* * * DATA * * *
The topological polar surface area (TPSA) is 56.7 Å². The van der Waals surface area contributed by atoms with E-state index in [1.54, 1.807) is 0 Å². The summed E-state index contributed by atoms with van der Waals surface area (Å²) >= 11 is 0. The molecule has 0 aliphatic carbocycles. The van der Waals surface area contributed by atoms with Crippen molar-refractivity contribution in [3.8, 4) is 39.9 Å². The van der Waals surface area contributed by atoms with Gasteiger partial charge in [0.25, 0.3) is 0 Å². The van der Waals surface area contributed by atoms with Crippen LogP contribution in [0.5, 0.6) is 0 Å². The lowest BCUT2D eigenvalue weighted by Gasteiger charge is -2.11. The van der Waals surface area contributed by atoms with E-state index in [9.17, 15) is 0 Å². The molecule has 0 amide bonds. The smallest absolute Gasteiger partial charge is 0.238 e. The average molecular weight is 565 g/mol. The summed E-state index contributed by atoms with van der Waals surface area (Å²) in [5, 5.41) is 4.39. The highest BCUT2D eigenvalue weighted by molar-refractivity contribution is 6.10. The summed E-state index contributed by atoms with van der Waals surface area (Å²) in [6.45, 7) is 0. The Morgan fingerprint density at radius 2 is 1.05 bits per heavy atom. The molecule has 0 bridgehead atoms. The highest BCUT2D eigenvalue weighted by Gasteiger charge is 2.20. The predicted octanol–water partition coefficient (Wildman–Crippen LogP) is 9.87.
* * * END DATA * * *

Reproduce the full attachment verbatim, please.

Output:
The topological polar surface area (TPSA) is 56.7 Å². The van der Waals surface area contributed by atoms with E-state index in [1.54, 1.807) is 0 Å². The summed E-state index contributed by atoms with van der Waals surface area (Å²) >= 11 is 0. The molecule has 0 aliphatic carbocycles. The van der Waals surface area contributed by atoms with Crippen molar-refractivity contribution in [3.8, 4) is 39.9 Å². The van der Waals surface area contributed by atoms with Gasteiger partial charge in [0.25, 0.3) is 0 Å². The van der Waals surface area contributed by atoms with Crippen LogP contribution in [0.5, 0.6) is 0 Å². The lowest BCUT2D eigenvalue weighted by Gasteiger charge is -2.11. The van der Waals surface area contributed by atoms with E-state index in [9.17, 15) is 0 Å². The molecule has 0 amide bonds. The smallest absolute Gasteiger partial charge is 0.238 e. The average molecular weight is 565 g/mol. The summed E-state index contributed by atoms with van der Waals surface area (Å²) in [5, 5.41) is 4.39. The highest BCUT2D eigenvalue weighted by molar-refractivity contribution is 6.10. The summed E-state index contributed by atoms with van der Waals surface area (Å²) in [6.45, 7) is 0. The Morgan fingerprint density at radius 2 is 1.05 bits per heavy atom. The molecule has 0 bridgehead atoms. The highest BCUT2D eigenvalue weighted by Gasteiger charge is 2.20. The predicted octanol–water partition coefficient (Wildman–Crippen LogP) is 9.87.